Cherry Hood was born in Sydney in 1950. She studied Fine Art at The National Art School, concentrating on painting. In 2000 she attained a Masters in Masters of Visual Art and a Bachelor of Visual Art with Honours from the Sydney College of the Arts. She lives and works in Sydney and has been exhibited in New York, San Francisco, Vancouver and throughout Australia.
Hood’s work consists of large scale, haunting portraits of adolescent boys (recently she has started painting girls). Specific to the artist is her use of watercolour paint which is a medium usually employed in the use of anonymous free flowing compositions, this adds a sense of ambiguity to her work and indeed the figures themselves. The individuals Hood depicts stare straight at the viewer forcing you to make eye contact and subsequently drawing you into a dynamic and sometimes even an emotional relationship. The artist has explained her models and their straight forward poses as [asking] “the boys not to smile as I photograph them, and it’s amazing the range of facial expressions you get. I never paint smiling children. That fixes a meaning and I want my work to be more complex than that.”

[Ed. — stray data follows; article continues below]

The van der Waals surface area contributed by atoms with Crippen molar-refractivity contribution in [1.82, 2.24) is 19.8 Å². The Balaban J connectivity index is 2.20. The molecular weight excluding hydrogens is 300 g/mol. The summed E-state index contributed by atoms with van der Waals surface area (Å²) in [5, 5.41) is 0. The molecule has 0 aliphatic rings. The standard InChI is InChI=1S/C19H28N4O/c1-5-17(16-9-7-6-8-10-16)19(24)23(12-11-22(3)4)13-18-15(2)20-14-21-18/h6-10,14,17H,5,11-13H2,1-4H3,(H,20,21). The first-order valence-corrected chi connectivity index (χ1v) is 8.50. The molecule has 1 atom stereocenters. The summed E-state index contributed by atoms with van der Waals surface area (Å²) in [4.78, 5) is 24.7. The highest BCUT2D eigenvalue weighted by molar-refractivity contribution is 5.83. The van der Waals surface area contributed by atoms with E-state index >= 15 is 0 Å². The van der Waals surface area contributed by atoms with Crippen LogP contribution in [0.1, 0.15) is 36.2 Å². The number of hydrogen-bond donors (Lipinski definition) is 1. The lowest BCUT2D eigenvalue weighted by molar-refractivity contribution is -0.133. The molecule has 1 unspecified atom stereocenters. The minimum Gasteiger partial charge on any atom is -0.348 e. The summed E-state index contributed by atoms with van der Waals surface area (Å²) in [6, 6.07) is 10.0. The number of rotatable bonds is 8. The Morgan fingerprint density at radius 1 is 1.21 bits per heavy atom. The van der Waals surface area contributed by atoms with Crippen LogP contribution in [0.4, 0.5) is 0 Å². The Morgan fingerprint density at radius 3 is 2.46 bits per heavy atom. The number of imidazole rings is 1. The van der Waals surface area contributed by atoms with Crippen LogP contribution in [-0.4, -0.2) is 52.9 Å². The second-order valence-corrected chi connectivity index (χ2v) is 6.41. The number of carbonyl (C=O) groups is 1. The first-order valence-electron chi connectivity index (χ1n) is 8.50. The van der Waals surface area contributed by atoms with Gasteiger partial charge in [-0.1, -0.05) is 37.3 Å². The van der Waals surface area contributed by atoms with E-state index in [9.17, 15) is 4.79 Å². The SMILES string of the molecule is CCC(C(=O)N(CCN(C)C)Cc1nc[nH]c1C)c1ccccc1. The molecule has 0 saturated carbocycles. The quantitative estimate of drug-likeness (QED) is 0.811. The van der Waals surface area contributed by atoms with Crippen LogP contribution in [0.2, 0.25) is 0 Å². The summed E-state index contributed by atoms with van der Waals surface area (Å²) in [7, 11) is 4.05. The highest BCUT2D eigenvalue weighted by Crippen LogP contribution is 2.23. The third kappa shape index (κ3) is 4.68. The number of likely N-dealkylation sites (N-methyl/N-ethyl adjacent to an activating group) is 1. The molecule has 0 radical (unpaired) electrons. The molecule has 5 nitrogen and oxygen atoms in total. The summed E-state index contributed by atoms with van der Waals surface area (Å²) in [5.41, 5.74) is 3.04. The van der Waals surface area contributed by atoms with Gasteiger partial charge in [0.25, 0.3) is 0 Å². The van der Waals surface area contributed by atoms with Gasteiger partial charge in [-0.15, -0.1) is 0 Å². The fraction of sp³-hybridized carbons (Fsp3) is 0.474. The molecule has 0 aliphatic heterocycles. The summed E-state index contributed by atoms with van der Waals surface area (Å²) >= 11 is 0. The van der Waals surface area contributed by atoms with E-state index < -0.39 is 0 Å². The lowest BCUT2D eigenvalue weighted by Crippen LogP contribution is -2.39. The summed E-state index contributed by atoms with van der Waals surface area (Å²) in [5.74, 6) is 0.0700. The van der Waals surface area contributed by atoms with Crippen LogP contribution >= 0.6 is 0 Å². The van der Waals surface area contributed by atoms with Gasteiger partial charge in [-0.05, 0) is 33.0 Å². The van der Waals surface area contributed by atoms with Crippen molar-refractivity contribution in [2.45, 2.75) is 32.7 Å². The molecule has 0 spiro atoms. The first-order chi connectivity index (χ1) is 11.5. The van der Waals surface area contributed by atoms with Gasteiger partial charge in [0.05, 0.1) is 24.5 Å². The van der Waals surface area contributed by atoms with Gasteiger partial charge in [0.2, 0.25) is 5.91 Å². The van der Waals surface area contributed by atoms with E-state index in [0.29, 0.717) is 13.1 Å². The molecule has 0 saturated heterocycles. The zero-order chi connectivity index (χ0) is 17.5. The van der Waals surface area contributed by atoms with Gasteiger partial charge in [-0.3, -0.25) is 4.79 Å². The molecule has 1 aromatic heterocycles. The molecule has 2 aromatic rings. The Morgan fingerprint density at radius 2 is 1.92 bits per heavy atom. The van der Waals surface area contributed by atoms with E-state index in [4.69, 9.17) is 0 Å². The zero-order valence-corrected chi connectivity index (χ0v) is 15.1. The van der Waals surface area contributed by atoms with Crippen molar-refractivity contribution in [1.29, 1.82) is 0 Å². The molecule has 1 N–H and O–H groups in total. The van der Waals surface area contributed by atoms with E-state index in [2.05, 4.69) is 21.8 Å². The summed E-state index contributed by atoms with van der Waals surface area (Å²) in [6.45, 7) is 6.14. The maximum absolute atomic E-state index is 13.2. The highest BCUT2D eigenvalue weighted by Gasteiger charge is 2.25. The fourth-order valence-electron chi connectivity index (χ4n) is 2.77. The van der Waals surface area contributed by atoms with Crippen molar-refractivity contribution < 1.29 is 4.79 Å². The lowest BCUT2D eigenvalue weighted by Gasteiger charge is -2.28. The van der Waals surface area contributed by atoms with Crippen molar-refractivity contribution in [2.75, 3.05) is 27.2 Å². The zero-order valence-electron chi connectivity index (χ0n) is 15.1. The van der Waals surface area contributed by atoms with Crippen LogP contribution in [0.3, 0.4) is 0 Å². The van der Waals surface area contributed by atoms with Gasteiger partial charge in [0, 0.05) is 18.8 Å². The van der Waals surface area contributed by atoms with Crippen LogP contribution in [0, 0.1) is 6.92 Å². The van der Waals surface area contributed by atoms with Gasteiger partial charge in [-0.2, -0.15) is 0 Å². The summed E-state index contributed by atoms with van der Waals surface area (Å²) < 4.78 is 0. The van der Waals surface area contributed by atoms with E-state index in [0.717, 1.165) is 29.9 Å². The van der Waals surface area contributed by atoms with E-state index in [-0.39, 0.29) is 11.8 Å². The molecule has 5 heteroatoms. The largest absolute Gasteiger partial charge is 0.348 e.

In 2002 Cherry won the Archibald Prize for Portraiture for her composition of Australian Pianist Simon Tedeschi.
Solo exhibitions of the artist include Brüder 1, Lehmann, Leskiw + Schedler, Toronto (2002); Family Matters, Maroondah Regional Gallery, Victoria (2003); Harold’s End, Deitch Projects, New York (2004); Now and Then, Schubert Contemporary, Queensland (2006).
Selected group exhibitions the artist has been curated in include Contemporary Portraiture, The National Portrait Gallery, Canberra (2001); Archibald Portrait Prize, (Winner), The Art Gallery of New South Wales (2002); Portrayal, Diane Farris Gallery, Vancouver (2003).
Cherry Hood’s work is held in collections throughout Australia including the National Gallery of Australia, Canberra, Penrith Regional Gallery, the Art Gallery of New South Wales and Artbank.
Works on paper
30 July – 24 August
27 July – 21 August